Federal, state and local governments all have a hand in protecting public water systems and private wells from contamination.

These Americans don’t trust their tap water. Would you?

Rural water systems face unique challenges in providing clean, safe, affordable, sustainable drinking water.

Across the US, millions of people are drinking unsafe water. How can we fix that?

Aging infrastructure, questionable standards, legacy pollution and emerging contaminants are creating a growing urgency to pay attention to the quality of the water we drink.

Opinion: Corporations need to do more to solve global water problems

Water insecurity and low resiliency revealed by the Covid-19 pandemic make it clear that stewardship is not enough: We need greater collaboration, innovation and engagement with public policy

Opinion: We need to keep our water systems — and workers — safe as the novel coronavirus ravages the world

The COVID-19 pandemic is bringing new challenges to water treatment and wastewater infrastructure. Here’s what we need do to keep it going strong.

This little-known principle has harmed millions of people. What are we doing to change it?

The Kehoe paradigm assumes a lack of risk unless proven otherwise. Here’s why that’s a problem, and how people are working to find a better way.

Superstition Mountains Recharge Project

With floods and droughts increasing, communities take a new look at storing water underground

Groundwater recharge is the latest wave in water security — though challenges remain.

As floods increase, cities like Detroit are looking to green stormwater infrastructure

With climate change bringing more intense storms, urban areas are looking for better ways to manage runoff.

Freshwater springs support amazing ecosystems and reflect the health of aquifers humans rely on. What can we do to protect them?

Threatened by water use and climate change, these groundwater gems are drawing new attention from scientists and lawmakers alike.

America uses 322 billion gallons of water each day. Here’s where it goes.

From cooling power plants to quenching thirst and growing crops, water is part of everything we do.

How the growing “One Water” movement is not only helping the environment but also saving millions of dollars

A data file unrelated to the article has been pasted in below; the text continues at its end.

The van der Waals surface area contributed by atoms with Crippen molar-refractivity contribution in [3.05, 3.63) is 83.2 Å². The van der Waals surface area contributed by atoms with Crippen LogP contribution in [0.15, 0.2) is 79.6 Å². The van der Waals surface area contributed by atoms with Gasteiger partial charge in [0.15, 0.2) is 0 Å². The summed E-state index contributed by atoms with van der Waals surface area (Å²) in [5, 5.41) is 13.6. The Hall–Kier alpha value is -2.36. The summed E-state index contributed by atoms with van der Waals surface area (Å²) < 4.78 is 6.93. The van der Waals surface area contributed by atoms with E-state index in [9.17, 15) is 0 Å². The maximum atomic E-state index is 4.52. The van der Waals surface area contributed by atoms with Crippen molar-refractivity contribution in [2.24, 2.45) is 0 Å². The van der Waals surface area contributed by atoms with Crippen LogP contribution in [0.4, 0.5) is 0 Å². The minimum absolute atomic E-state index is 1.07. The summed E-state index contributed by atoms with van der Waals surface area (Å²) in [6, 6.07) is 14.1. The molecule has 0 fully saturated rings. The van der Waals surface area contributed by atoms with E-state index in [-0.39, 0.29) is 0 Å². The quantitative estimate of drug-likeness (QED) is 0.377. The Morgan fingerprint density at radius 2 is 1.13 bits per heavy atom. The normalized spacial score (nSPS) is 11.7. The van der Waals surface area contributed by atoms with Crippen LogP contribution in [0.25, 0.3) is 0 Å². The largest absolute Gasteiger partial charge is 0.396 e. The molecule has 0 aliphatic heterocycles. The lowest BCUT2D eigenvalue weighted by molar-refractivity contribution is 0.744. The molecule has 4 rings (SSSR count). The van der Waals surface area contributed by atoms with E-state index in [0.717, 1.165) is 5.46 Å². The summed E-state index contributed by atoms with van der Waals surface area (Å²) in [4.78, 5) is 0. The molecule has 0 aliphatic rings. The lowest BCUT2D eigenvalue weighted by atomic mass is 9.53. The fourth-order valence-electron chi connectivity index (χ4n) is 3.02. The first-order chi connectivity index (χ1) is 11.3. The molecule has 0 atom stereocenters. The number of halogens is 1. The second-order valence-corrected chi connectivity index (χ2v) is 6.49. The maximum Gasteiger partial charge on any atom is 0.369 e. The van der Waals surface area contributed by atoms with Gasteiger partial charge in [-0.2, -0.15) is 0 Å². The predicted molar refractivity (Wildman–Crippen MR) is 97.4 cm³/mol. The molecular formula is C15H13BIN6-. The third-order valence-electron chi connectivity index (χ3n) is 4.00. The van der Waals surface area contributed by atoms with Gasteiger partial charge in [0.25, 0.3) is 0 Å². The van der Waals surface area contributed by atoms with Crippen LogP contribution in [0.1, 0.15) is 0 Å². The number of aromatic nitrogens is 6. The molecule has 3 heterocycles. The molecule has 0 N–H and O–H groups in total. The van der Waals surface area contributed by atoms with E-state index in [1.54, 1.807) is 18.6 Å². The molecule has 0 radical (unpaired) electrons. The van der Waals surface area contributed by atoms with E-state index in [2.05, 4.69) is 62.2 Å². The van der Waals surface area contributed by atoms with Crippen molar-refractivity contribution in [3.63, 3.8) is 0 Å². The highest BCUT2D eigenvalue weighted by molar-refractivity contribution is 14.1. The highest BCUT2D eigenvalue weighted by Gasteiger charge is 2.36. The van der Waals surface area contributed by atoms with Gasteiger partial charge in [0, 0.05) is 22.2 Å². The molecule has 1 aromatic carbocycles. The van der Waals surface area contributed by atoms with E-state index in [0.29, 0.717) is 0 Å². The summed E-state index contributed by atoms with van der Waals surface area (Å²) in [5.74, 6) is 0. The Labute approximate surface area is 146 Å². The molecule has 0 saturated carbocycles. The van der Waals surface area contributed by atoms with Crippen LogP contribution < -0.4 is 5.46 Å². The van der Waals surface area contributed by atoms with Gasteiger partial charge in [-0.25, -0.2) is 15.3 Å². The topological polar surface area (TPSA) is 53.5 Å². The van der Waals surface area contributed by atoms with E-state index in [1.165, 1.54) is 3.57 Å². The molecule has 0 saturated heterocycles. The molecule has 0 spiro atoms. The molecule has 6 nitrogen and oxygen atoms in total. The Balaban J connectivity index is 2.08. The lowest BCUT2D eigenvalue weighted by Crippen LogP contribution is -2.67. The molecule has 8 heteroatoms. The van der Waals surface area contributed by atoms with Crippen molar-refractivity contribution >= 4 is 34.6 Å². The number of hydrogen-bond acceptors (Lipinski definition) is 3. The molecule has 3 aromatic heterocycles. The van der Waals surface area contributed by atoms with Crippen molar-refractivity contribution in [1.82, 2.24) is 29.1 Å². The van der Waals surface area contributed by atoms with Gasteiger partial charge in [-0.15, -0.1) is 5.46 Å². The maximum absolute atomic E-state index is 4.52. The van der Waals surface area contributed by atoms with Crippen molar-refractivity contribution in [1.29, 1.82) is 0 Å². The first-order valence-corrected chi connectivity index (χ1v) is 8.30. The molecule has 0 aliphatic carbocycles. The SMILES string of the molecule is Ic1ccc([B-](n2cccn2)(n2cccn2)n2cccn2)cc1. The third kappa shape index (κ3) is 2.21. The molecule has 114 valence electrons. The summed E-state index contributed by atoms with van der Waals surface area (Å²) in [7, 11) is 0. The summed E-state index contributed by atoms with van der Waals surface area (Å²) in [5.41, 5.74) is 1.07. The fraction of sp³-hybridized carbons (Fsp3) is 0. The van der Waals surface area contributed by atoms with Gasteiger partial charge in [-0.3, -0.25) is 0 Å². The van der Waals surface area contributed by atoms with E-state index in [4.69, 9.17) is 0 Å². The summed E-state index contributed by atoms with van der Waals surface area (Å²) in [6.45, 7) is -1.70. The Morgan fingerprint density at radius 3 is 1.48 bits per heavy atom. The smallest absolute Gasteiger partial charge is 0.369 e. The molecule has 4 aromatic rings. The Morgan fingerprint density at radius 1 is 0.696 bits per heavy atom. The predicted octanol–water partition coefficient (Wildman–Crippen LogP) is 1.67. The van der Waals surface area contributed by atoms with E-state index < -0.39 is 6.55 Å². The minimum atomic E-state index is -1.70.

Solutions to floods, droughts and pollution that look upstream, downstream and everywhere in between save dollars and make sense.

We’re pouring millions of tons of salt on roads each winter. Here’s why that’s a problem.

The use of salt to de-ice roads and parking lots has skyrocketed in recent years. As environmental consequences emerge, scientists propose creative solutions.

Opinion: Clean water is a basic human right, and we can and should make it affordable to everyone

As we invest in our public water systems — and we must — we need to distribute costs equitably.

Water Main Break

Our drinking water systems are a disaster. What can we do?

In the wake of the Flint crisis, communities turn to innovative technology and financing to prevent the next crisis.

What to do about the antidepressants, antibiotics and other drugs in our water

As pharmaceuticals taint rivers and lakes, scientists search for solutions.

Broken water pipe

Hey, America: It’s time to talk about the price of water

Recent woes have drawn unprecedented attention to the worth of fresh, clean water. Can it change the way we pay for the world’s most undervalued resource?

Quilotoa Crater Lake, Ecuador

Can trust funds protect drinking water and watersheds, too?

Downstream beneficiaries of clean water are anteing up to protect water supplies at their source.

Reverse osmosis trains of the Groundwater Replenishment System

Is reuse the next wave for water conservation?

As pressures on surface and groundwater grow, so does interest in reclaiming municipal water near its source.

View of famous Las Vegas Strip at night

Are massive projects really the right answer to our water supply woes?

Conservation and recycling can reduce the need for massive municipal water infrastructure

Tractor fertilizing crops

Nitrate pollution has been called the most significant water quality problem in the U.S. California is doing something about that.

As contamination worsens, an oft-ignored groundwater pollutant is drawing new attention — and solutions.